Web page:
Brands are paying a record $4m (£2.5m) to get their 30-second spots in front of the 111million viewers expected to tune into the game this weekend (3 February). The massive, real-time audience gives advertisers an unparalleled opportunity to reach a broad range of the US population simultaneously, a rare opportunity in the increasingly fragmented media space.
Furthermore, a larger proportion of that audience will tune in for the high-profile ads – in some cases as much as for the game itself. It subsequently allows brands to create a whole campaign around the 30-second spot through social networks and second-screen experiences.
Pepsi is putting viewers at the heart of its game-day showpiece with what it claims will be the first crowd-sourced Super Bowl half-time show. The soft drinks brand will create an on-air video from thousands of photos submitted with the hashtag #Pepsihalftime to air ahead of brand ambassador Beyonce’s half-time performance in New Orleans.
Brands are no longer paying for a TV spot anymore. They are paying for the chance to leverage the free publicity they have built up in the weeks prior to the game and get people more involved with their brands. Eighty-six per cent of viewers will share Super Bowl ads via Facebook and half of Americans will watch the commercials more than once, according to US advertising agency Venables Bell & Partners. Marketers are seizing on the opportunity to take the conversations about their adverts online and continue with a wider brand experience.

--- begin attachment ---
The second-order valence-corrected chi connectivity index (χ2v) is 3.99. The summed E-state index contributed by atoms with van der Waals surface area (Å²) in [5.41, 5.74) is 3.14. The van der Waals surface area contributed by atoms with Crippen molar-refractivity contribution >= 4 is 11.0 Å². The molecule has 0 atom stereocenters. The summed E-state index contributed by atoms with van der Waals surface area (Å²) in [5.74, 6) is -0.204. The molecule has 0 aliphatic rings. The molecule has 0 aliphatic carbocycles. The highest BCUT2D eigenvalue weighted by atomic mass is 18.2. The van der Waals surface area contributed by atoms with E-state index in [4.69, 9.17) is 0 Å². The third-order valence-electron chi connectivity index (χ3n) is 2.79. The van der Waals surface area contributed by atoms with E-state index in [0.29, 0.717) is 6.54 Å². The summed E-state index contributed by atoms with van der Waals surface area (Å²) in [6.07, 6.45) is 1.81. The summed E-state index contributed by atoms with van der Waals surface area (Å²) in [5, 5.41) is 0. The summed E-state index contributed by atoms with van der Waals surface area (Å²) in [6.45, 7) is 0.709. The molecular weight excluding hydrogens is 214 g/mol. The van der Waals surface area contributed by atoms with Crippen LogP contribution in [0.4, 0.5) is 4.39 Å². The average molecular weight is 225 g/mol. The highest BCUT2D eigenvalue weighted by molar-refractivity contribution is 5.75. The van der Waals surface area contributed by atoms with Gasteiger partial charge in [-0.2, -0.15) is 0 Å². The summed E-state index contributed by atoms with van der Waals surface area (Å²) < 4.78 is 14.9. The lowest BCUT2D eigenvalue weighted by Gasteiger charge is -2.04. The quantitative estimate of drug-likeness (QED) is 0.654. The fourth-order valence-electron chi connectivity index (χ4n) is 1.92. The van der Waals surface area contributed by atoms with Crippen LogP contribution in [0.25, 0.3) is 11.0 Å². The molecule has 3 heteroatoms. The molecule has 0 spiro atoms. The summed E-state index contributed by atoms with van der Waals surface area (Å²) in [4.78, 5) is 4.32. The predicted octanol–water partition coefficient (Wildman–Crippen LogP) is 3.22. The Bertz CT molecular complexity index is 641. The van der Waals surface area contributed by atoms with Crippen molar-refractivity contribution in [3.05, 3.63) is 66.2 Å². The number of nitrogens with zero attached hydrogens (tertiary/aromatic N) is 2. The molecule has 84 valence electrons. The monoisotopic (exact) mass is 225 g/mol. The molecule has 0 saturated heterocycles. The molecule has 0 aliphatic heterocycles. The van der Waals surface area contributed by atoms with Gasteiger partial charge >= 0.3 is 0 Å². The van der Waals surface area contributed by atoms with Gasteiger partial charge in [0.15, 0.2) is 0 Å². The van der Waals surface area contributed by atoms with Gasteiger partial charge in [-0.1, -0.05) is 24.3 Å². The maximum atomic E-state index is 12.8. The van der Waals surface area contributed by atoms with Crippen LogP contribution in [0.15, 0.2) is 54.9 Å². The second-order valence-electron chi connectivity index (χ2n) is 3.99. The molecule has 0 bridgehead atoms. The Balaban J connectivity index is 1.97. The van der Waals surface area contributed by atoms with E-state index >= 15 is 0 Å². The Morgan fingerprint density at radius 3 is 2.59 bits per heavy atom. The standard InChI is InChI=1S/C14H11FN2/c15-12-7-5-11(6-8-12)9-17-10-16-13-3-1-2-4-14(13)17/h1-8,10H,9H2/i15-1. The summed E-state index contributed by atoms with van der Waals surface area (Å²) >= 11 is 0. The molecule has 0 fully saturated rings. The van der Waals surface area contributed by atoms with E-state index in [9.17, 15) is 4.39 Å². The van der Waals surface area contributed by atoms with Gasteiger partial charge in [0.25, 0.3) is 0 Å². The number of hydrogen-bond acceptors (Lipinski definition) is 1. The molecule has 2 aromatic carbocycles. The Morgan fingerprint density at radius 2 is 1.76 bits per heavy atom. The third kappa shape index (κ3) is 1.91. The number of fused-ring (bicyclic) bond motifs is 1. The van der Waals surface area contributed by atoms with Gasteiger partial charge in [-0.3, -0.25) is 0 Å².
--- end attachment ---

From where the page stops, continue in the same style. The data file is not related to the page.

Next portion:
Coca-Cola is leading the charge this year with its ‘The Chase’ spot that extends the campaign both prior to the game with teasers, during the game with competitions and after the game with a follow-up push where viewers can choose an ending. Crowdsourcing has grown considerably over the last 12 months and several Super Bowl advertisers are increasing their participation with fans to optimise their strategies. From Audi’s ‘choose-an-ending’ ad to Toyota using fan photos in its ‘Wish Granted’ ad, brands are turning to the crowd to be as relevant as possible.
Not all advertisers have bought into this theory of starting the Super Bowl conversation early. Chrysler, which won critical acclaim last year for its ‘It’s Halftime America’ ad featuring Clint Eastwood, is not releasing any information about the follow-up in a bid to boost buzz around the ad going into the game. However, Nielsen data from 2012 reveals that releasing ads early did not hurt their impact. The best-remembered TV spot during last year’s game, according to the data firm was Doritos ‘Sling Baby’, which was available online weeks before.
The need to be relevant in an increasingly competitive market has led to marketers being more controversial in their adverts than previous years. Controversy has already forced Taco Bell to pull one of its TV ads after declaring “people kind of hate you” if you turn up to a Super Bowl party with vegetables as your contribution to the food buffet. Meanwhile, fellow Super Bowl brand Sodastream has been forced to re-edit its advert because it takes a swipe at rival soft drink firms.
To see Marketing Week’s pick of the best Super Bowl ads this year click here.